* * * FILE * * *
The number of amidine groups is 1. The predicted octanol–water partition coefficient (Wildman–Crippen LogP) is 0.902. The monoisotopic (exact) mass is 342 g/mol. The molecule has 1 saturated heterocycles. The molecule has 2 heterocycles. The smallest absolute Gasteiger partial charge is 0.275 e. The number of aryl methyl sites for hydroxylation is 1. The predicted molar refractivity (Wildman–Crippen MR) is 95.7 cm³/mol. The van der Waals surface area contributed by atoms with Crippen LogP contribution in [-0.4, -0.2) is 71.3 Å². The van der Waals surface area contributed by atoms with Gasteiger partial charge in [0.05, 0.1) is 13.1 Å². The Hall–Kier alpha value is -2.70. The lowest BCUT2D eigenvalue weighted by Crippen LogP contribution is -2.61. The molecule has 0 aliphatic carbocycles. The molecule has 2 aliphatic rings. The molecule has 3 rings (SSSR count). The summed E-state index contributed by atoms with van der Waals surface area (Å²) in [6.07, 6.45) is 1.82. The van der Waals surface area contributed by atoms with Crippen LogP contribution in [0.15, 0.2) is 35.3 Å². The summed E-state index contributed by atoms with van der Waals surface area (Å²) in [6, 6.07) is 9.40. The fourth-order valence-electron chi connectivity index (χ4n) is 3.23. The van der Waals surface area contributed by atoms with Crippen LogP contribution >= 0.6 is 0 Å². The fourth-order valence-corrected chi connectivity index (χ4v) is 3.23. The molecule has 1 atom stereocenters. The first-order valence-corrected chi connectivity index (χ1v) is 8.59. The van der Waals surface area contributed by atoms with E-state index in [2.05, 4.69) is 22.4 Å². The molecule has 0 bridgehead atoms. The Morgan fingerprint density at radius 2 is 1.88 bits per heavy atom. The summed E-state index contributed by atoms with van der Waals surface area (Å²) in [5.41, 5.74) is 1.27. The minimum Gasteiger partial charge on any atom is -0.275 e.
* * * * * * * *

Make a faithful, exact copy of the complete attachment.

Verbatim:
The number of amidine groups is 1. The predicted octanol–water partition coefficient (Wildman–Crippen LogP) is 0.902. The monoisotopic (exact) mass is 342 g/mol. The molecule has 1 saturated heterocycles. The molecule has 2 heterocycles. The smallest absolute Gasteiger partial charge is 0.275 e. The number of aryl methyl sites for hydroxylation is 1. The predicted molar refractivity (Wildman–Crippen MR) is 95.7 cm³/mol. The van der Waals surface area contributed by atoms with Crippen LogP contribution in [-0.4, -0.2) is 71.3 Å². The van der Waals surface area contributed by atoms with Gasteiger partial charge in [0.05, 0.1) is 13.1 Å². The Hall–Kier alpha value is -2.70. The lowest BCUT2D eigenvalue weighted by Crippen LogP contribution is -2.61. The molecule has 0 aliphatic carbocycles. The molecule has 2 aliphatic rings. The molecule has 3 rings (SSSR count). The summed E-state index contributed by atoms with van der Waals surface area (Å²) in [6.07, 6.45) is 1.82. The van der Waals surface area contributed by atoms with Crippen LogP contribution in [0.15, 0.2) is 35.3 Å². The summed E-state index contributed by atoms with van der Waals surface area (Å²) in [6, 6.07) is 9.40. The fourth-order valence-electron chi connectivity index (χ4n) is 3.23. The van der Waals surface area contributed by atoms with Crippen LogP contribution >= 0.6 is 0 Å². The fourth-order valence-corrected chi connectivity index (χ4v) is 3.23. The molecule has 1 atom stereocenters. The first-order valence-corrected chi connectivity index (χ1v) is 8.59. The van der Waals surface area contributed by atoms with E-state index in [2.05, 4.69) is 22.4 Å². The molecule has 0 bridgehead atoms. The Morgan fingerprint density at radius 2 is 1.88 bits per heavy atom. The summed E-state index contributed by atoms with van der Waals surface area (Å²) in [5.41, 5.74) is 1.27. The minimum Gasteiger partial charge on any atom is -0.275 e.